Dharma (Part 1): Sanatana-dharma
Dharma is often translated as “duty,” “religion” or “religious duty” and yet its meaning is more profound, defying concise English translation. The word itself comes from the Sanskrit root “dhri,” which means “to sustain.” Another related meaning is “that which is integral to something.” For example, the dharma of sugar is to be sweet and the dharma of fire to be hot. Therefore, a person’s dharma consists of duties that sustain him, according to his innate characteristics. Such characteristics are both material and spiritual, generating two corresponding types of dharma:
(a) Sanatana-dharma – duties which take into account the person’s spiritual (constitutional) identity as atman and are thus the same for everyone.
(b) Varnashrama-dharma – duties performed according to one’s material (conditional) nature and specific to the individual at that particular time (see Varnashrama Dharma).
According to the notion of sanatana-dharma, the eternal and intrinsic inclination of the living entity (atman) is to perform seva (service). Sanatana-dharma, being transcendental, refers to universal and axiomatic laws that are beyond our temporary belief systems. Most adherents prefer to call their tradition Sanatana-dharma rather than using the more recent term, “Hinduism,” which they consider has sectarian connotations. (Sometimes another category is added, called sadharana–dharma, general moral rules for everyone.)
- Dharma – duties that sustain us according to our intrinsic nature.
- Two main types:
- Sanatana-dharma refers to “the eternal law” which is universal.
Basic moral codes are called sadharana-dharma.
Useful Analogy 1
The sun and its various names
The same sun is called by different names in different countries.
The sun is called by different names but remains one no matter how widely we travel. Similarly, God is above such designations as “British” or “Indian,” “Christian” or “Hindu.” The soul also transcends such temporary labels. Real religion, which involves re-establishing and acting in one’s eternal relationship with God, is above worldly and sectarian designations.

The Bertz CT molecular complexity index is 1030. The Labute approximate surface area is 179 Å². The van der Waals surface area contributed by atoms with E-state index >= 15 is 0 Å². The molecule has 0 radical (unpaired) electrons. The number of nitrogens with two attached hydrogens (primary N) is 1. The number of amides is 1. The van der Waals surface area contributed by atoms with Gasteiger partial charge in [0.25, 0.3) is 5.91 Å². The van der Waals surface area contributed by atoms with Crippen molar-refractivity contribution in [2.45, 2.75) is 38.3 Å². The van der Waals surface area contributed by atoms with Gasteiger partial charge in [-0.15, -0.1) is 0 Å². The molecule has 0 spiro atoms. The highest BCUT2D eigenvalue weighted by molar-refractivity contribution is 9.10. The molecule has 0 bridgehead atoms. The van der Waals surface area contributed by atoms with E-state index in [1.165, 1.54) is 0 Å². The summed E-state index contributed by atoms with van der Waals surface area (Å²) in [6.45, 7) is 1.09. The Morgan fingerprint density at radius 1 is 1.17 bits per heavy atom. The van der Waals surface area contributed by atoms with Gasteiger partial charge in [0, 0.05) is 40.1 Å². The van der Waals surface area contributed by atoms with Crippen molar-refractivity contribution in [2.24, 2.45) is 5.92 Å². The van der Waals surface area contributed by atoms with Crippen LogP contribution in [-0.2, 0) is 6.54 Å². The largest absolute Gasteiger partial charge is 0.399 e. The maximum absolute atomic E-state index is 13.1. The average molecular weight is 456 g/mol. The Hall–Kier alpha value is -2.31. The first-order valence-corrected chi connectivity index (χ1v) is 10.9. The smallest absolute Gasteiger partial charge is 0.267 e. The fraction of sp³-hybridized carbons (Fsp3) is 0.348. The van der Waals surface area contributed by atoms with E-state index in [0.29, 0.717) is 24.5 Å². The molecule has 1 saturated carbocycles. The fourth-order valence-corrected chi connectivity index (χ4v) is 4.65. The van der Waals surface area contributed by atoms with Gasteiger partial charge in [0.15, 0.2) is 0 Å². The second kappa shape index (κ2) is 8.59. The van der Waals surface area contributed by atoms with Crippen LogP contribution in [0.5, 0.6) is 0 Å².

Useful Analogy 2
Various universities teach the same subject.
A related metaphor, which endorses the autonomy of the different religious traditions, compares religion to a science. Students may attend different universities – and the autonomy of each is to be respected – but the subjects are universal. For example, mathematical laws remain the same, whether in India or in Britain. Similarly, one may accept a particular authorised religious tradition, but the subject is the same. Many Hindus would therefore also include members of other authorised religious traditions under the banner of Sanatana-dharma, though they may have a natural preference for their own particular “school.”
All types of religious vows, rituals and practices aimed at service to God, sanatana-dharma.
A generally inclusive stance towards other authorised religions. Hindus will often take stories from other traditions and accept and assimilate them into their own. They place relatively little emphasis on expressions of allegiance to a particular creed. This painting (right) on the ceiling of a temple in Leicester shows the founders of various religious traditions, all considered within the fold of sanatana-dharma (duties based on universal truths and values). Some groups, obviously connected with “the Vedic tradition,” are reluctant to call themselves Hindu because of its possibly sectarian connotations (see Modern Hindu Groups).
- Equality – the notion of sanatana-dharma as a basis for spiritual unity.
- Interfaith dialogue and inter-religious understanding.
- The relationship between faith, truth and opinion.
Further Related Topics
Some groups are reluctant to call themselves Hindu, largely because of its misleading and sectarian connotations. Other groups are happy to use the term, while even others use the expression “Hindu dharma.”
- In what ways are religions the same and in what ways different? Which differences are desirable and which divisive? Is religion or spirituality the problem, or something else?
- Why does religion often have a bad name?
- In what ways does emphasis on expressions of allegiance to a particular creed differ from the notion of sanatana-dharma?
- In what ways is the dharma of service to God inescapable even though we try to oppose it?
“Dharma is sometimes translated as ‘religion’ but that is not exactly the meaning. Dharma actually means ‘that which one cannot give up’ and ‘that which is inseparable from oneself’. The warmth of fire is inseparable from fire; therefore warmth is called the dharma, or nature, of fire. Similarly, sad-dharma means ‘eternal occupation.’ That eternal occupation is engagement in the transcendental loving service of the Lord.”
A.C. Bhaktivedanta Swami
“The supreme occupation [dharma] for all humanity is that by which men can attain to loving devotional service unto the transcendent Lord.”
Bhagavat Purana 1.2.6
Meaning and Purpose
- Is there one truth or many?
- Is truth relative or absolute?
- Why do religions appear to differ in answering life’s ultimate questions?
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